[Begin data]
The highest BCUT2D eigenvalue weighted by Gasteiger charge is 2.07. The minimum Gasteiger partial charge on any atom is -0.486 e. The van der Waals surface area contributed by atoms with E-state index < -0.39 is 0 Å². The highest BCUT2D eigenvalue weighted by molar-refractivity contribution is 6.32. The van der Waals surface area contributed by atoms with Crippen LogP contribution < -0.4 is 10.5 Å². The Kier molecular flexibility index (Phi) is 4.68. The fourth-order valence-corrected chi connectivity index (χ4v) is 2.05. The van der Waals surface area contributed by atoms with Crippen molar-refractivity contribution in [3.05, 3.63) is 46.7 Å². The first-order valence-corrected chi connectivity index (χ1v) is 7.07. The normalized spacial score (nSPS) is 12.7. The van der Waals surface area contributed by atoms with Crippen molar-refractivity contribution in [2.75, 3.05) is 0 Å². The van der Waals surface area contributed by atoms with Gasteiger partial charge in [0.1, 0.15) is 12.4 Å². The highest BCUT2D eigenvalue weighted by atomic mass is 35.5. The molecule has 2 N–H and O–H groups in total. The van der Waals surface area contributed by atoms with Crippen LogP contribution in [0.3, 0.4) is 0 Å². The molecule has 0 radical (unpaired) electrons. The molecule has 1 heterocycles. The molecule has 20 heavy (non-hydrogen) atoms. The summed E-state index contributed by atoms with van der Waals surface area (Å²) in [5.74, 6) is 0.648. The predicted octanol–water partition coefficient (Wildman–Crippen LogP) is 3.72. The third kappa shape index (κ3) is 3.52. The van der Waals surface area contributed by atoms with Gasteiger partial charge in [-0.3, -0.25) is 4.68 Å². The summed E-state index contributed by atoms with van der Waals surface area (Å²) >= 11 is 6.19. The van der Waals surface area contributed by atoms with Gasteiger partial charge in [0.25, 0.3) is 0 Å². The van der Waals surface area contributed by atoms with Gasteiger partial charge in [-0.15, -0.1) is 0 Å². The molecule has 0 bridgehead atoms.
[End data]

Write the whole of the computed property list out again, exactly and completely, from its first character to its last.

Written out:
The highest BCUT2D eigenvalue weighted by Gasteiger charge is 2.07. The minimum Gasteiger partial charge on any atom is -0.486 e. The van der Waals surface area contributed by atoms with E-state index < -0.39 is 0 Å². The highest BCUT2D eigenvalue weighted by molar-refractivity contribution is 6.32. The van der Waals surface area contributed by atoms with Crippen LogP contribution < -0.4 is 10.5 Å². The Kier molecular flexibility index (Phi) is 4.68. The fourth-order valence-corrected chi connectivity index (χ4v) is 2.05. The van der Waals surface area contributed by atoms with Crippen molar-refractivity contribution in [3.05, 3.63) is 46.7 Å². The first-order valence-corrected chi connectivity index (χ1v) is 7.07. The normalized spacial score (nSPS) is 12.7. The van der Waals surface area contributed by atoms with Crippen molar-refractivity contribution in [2.75, 3.05) is 0 Å². The van der Waals surface area contributed by atoms with Gasteiger partial charge in [0.1, 0.15) is 12.4 Å². The highest BCUT2D eigenvalue weighted by atomic mass is 35.5. The molecule has 2 N–H and O–H groups in total. The van der Waals surface area contributed by atoms with Crippen LogP contribution in [0.3, 0.4) is 0 Å². The molecule has 0 radical (unpaired) electrons. The molecule has 1 heterocycles. The molecule has 20 heavy (non-hydrogen) atoms. The summed E-state index contributed by atoms with van der Waals surface area (Å²) in [5.74, 6) is 0.648. The predicted octanol–water partition coefficient (Wildman–Crippen LogP) is 3.72. The third kappa shape index (κ3) is 3.52. The van der Waals surface area contributed by atoms with Gasteiger partial charge in [-0.3, -0.25) is 4.68 Å². The summed E-state index contributed by atoms with van der Waals surface area (Å²) >= 11 is 6.19. The van der Waals surface area contributed by atoms with Gasteiger partial charge in [0.25, 0.3) is 0 Å². The van der Waals surface area contributed by atoms with Gasteiger partial charge in [-0.15, -0.1) is 0 Å². The molecule has 0 bridgehead atoms.